• January 21, 2014 Use Near Term Weather Volatility to Position for Higher Intermediate Prices Following a move to historically high prices in 2005, natural gas was easily considered the most out of favor market in the energy sector. Sentiment towards that market has been extremely negative for almost six years. With the exception of a brief period in early 2009 when speculators managed to become slightly long, natural gas has been considered to be the most oversupplied and demand deficient industrial commodity on the board. From early 2007 many analysts thought the natural gas market was facing an unending oversupply condition and slack industrial demand. Furthermore, the market was being held in check by historic drilling efforts that were accentuated by advances in technology. But while the wheels of justice and commodity fundamentals grind slowly, they also grind exceedingly fine. Long-term change is afoot in the natural gas market. Natural Gas - COT - Futures and Options Non-Commercial and Nonreportable Combined Net Position Number Of Contracts 120,000 80,000 40,000 0 -40,000 -80,000 -120,000 -160,000 -200,000 -240,000 -280,000 95 96 97 98 99 00 01 02 03 04 05 06 07 08 09 10 11 12 13 14 The Hightower Report | Source: CFTC Max: 85,586 (8/29/2006) - Min: -242,712 (7/1/2008) - Most Recent: -13,679 (01/14/2014) While the tightening of supply has a long way to go before that theme provides a dominant lift to natural gas prices, a couple of record weekly draws in the US supply in December 2013 and January 2014, combined with consistent year-over-year working gas in storage readings below the 750 bcf level could alert the trade to the end of oversupply and the beginning of a tightening situation. EIA Working Gas In Storage 5 Year Comparison 4,000 3,750 3,500 But the primary reason for our turning more positive is the realization that the world economy is recovering and that over 50% of US natural gas demand comes from industry and electrical power generation. For this reason we expect 2014 demand to be the strongest since 2008, when prices averaged almost twice current price levels. Billion Cubic Feet 3,250 Another issue that might signal a shift in the fundamentals of supply is drilling rig counts at the lowest levels since 2000. 3,000 2,750 2,500 2,250 2,000 1,750 1,500 Jan Feb Mar 2014 2013 Apr May 2012 Jun 2011 Jul Aug 2010 Sep Oct Nov Dec Most Recent: 2,530 on 01/10/14 This Special Report was prepared by 141 West Jackson • Suite 4002 • Chicago, Illinois • 60604 • 800-662-9346 • 312-786-4450 • info@HightowerReport.com • @HightowerReport Trading futures contracts and commodity options involves substantial risk of loss, and thus is not appropriate for all investors. Investors should carefully consider the inherent risks of such an investment in light of their financial condition. Page 1
    • January 21, 2014 THE HIGHTOWER REPORT SPECIAL REPORT Futures Analysis & Forcasting US economic readings in the final portion of 2013 and early 2014 have continued to trend higher, pointing toward an improving demand outlook for natural gas. A number of manufacturing surveys have indicated their most active levels in four and five years. 1,800 1,600 1,400 Number of Rigs 1,200 1,000 800 600 400 Jul-13 Jul-11 Jul-09 Jul-07 Jul-05 Jul-03 Jul-01 Jul-99 Jul-97 Jul-95 Jul-93 Jul-91 Jul-89 200 Jul-87 The EIA is forecasting US natural gas demand to be down 2.1% in 2014, to a rate of 69.63 bcf per day. But power generation represented was 35.5% of total demand during the first week of the 2014, compared to levels just below 19% for the same period last year. More below-trend temperatures are in the forecast, and this is expected to put more strain on supply. The tight supply/strong demand situation played out in the Northeast spot market during the first week of January, where prices climbed to record high levels. These factors could lead to stronger demand than what the EIA is currently forecasting. Baker Hughes Natural Gas Rig Count Source: Baker Hughes There are strong indications that China is poised to expand its domestic natural gas use (based on its latest 5-year plan), which could serve to stimulate global demand. China's National Petroleum Center expects demand for natural gas to expand 11% in the coming year and for their reliance on foreign supply to rise by nearly 19%. Another positive factor for US natural gas prices is the prospect for greater Liquid Natural Gas (LNG) export capacity. This comes as US companies move to satisfy foreign demand with supply that is priced three to five times cheaper. Forecasts from the International Energy Agency (IEA) indicate that 138 billion cubic meters of LNG production is under construction, and this is expected to grow exponentially in the coming years. As it stands, the EIA is forecasting the US to be a net exporter of natural gas by 2018 and a net exporter of LNG by 2016. EIA storage levels fell 15% below their five year average for the week ending January 10th. This was in sharp contrast to a surplus situation just seven weeks earlier. A continuation of above average demand due colder temperatures and improving economic conditions could tighten the supply and push prices significantly higher. The market’s technical action since putting in a contract low in November has been quite impressive, and it favors more upside ahead. The impulse wave from $3.537 in the June contract projects a near term objective at $4.38. However, the market has gotten overbought, and we fear that a move to that level would trigger a corrective setback. For this reason we would prefer to buy a on a pullback to position for an advance toward $5.20. The natural gas market has become highly dependent on weather forecasts, and that has fueled a steady increase in option market volatility. We recommend selling a March call to help finance a pair of June calls. Suggested Trading Strategy SELL 1 March Natural Gas 4.40 call, and BUY 2 June Natural Gas 4.60 Calls for a net cost of 0.030. Use an objective of zero on short March 440 call, and hold the 2 June 4.60 calls for an objective of 0.52 each. Risk a total of $1,500 on entire strategy. 141 West Jackson • Suite 4002 • Chicago, Illinois • 60604 • 800-662-9346 • 312-786-4450 • info@HightowerReport.com • @HightowerReport Trading futures contracts and commodity options involves substantial risk of loss, and thus is not appropriate for all investors. Investors should carefully consider the inherent risks of such an investment in light of their financial condition. Page 2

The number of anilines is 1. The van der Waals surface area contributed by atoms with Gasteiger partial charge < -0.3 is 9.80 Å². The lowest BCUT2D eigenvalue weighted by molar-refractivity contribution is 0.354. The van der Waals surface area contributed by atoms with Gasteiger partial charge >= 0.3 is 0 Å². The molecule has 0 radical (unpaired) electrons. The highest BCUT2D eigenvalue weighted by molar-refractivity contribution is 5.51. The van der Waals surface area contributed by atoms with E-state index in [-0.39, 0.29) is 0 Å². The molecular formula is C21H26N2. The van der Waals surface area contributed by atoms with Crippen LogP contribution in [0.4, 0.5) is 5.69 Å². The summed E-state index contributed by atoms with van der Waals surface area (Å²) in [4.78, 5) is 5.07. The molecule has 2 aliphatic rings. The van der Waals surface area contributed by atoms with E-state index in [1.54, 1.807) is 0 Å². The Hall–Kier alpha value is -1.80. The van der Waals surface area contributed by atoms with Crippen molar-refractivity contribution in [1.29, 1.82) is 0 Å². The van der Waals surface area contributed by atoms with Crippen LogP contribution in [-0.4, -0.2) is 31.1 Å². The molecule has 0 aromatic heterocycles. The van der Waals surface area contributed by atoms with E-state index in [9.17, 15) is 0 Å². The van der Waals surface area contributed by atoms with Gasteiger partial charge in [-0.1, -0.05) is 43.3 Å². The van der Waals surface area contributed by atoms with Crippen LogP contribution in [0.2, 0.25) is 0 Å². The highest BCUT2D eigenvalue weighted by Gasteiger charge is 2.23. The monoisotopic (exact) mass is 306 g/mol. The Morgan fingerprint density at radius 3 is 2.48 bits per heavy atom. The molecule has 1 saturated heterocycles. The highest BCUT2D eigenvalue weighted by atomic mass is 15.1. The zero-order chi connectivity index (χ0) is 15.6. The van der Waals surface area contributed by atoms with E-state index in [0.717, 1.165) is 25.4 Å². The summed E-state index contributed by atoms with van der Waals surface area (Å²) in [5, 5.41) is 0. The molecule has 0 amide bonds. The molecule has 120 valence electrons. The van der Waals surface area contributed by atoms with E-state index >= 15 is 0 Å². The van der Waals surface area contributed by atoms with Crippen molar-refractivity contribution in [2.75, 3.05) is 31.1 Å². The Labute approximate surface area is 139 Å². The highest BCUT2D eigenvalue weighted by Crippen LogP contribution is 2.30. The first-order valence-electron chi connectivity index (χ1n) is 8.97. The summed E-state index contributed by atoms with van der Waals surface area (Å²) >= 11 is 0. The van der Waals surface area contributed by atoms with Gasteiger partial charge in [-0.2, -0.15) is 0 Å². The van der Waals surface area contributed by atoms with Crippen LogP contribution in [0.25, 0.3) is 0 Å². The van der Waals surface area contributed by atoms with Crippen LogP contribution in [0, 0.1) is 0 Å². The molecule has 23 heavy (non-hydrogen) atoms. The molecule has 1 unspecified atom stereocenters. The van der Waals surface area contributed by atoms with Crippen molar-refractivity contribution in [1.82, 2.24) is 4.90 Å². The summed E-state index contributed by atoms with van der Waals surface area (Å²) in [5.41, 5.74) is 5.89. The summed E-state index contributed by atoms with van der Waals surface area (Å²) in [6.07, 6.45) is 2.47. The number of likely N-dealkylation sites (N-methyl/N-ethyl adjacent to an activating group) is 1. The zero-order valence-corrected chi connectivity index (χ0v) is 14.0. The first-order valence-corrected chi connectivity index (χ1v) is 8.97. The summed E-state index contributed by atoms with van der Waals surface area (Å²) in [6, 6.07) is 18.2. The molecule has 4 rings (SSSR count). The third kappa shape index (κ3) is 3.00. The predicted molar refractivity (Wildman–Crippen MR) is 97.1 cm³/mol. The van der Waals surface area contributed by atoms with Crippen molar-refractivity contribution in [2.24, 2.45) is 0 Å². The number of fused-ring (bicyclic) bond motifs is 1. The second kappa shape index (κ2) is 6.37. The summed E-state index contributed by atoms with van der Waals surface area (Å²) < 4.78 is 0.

• THE HIGHTOWER REPORT Futures Analysis & Forcasting January 21, 2014 SPECIAL REPORT Disclaimer The information in this report may be considered dated upon its release and should not be considered interpersonal advice. This report is merely an opinion on the market and is a reflection of conditions as of its publication. Market conditions change! Traders should not consider entering positions without their own independent analysis of the market’s current situation, nor without further consideration of any changes to the information contained herein that may have occurred since this report was written. The authors are not responsible for any verbal or written claims and opinions that might be provided in conjunction with this report. The trading suggestions contained herein have been provided merely as a general guide and only for the purpose of quantifying the authors’ opinions. This report includes information from sources believed to be reliable but no independent verification has been made and we do not guarantee its accuracy or completeness. Opinions expressed are subject to change without notice. This report should not be construed as a request to engage in any transaction involving the purchase or sale of a futures contract and/or commodity option thereon. The risk of loss in trading futures contracts or commodity options can be substantial, and investors should carefully consider the inherent risks of such an investment in light of their financial condition. Any reproduction or retransmission of this report without the express written consent of Daniels Trading is strictly prohibited. WHEN INVESTING IN THE PURCHASING OF OPTIONS, YOU MAY LOSE ALL OF THE MONEY YOU INVESTED. WHEN SELLING OPTIONS, YOU MAY LOSE MORE THAN THE FUNDS YOU INVESTED. THIS MATERIAL IS CONVEYED AS A SOLICITATION FOR ENTERING INTO A DERIVATIVES TRANSACTION. THIS MATERIAL HAS BEEN PREPARED BY A DANIELS TRADING BROKER WHO PROVIDES RESEARCH MARKET COMMENTARY AND TRADE RECOMMENDATIONS AS PART OF HIS OR HER SOLICITATION FOR ACCOUNTS AND SOLICITATION FOR TRADES. DANIELS TRADING, ITS PRINCIPALS, BROKERS AND EMPLOYEES MAY TRADE IN DERIVATIVES FOR THEIR OWN ACCOUNTS OR FOR THE ACCOUNTS OF OTHERS. DUE TO VARIOUS FACTORS (SUCH AS RISK TOLERANCE, MARGIN REQUIREMENTS, TRADING OBJECTIVES, SHORT TERM VS. LONG TERM STRATEGIES, TECHNICAL VS. FUNDAMENTAL MARKET ANALYSIS, AND OTHER FACTORS) SUCH TRADING MAY RESULT IN THE INITIATION OR LIQUIDATION OF POSITIONS THAT ARE DIFFERENT FROM OR CONTRARY TO THE OPINIONS AND RECOMMENDATIONS CONTAINED THEREIN. PAST PERFORMANCE IS NOT NECESSARILY INDICATIVE OF FUTURE PERFORMANCE. THE RISK OF LOSS IN TRADING FUTURES CONTRACTS OR COMMODITY OPTIONS CAN BE SUBSTANTIAL, AND THEREFORE INVESTORS SHOULD UNDERSTAND THE RISKS INVOLVED IN TAKING LEVERAGED POSITIONS AND MUST ASSUME RESPONSIBILITY FOR THE RISKS ASSOCIATED WITH SUCH INVESTMENTS AND FOR THEIR RESULTS. YOU SHOULD CAREFULLY CONSIDER WHETHER SUCH TRADING IS SUITABLE FOR YOU IN LIGHT OF YOUR CIRCUMSTANCES AND FINANCIAL RESOURCES. YOU SHOULD READ THE “RISK DISCLOSURE” WEBPAGE ACCESSED AT WWW.DANIELSTRADING.COM AT THE BOTTOM OF THE HOMEPAGE. DANIELS TRADING IS NOT AFFILIATED WITH NOR DOES IT ENDORSE ANY TRADING SYSTEM, NEWSLETTER OR OTHER SIMILAR SERVICE. DANIELS TRADING DOES NOT GUARANTEE OR VERIFY ANY PERFORMANCE CLAIMS MADE BY SUCH SYSTEMS OR SERVICES. 141 West Jackson • Suite 4002 • Chicago, Illinois • 60604 • 800-662-9346 • 312-786-4450 • info@HightowerReport.com • @HightowerReport Trading futures contracts and commodity options involves substantial risk of loss, and thus is not appropriate for all investors. Investors should carefully consider the inherent risks of such an investment in light of their financial condition. Page 3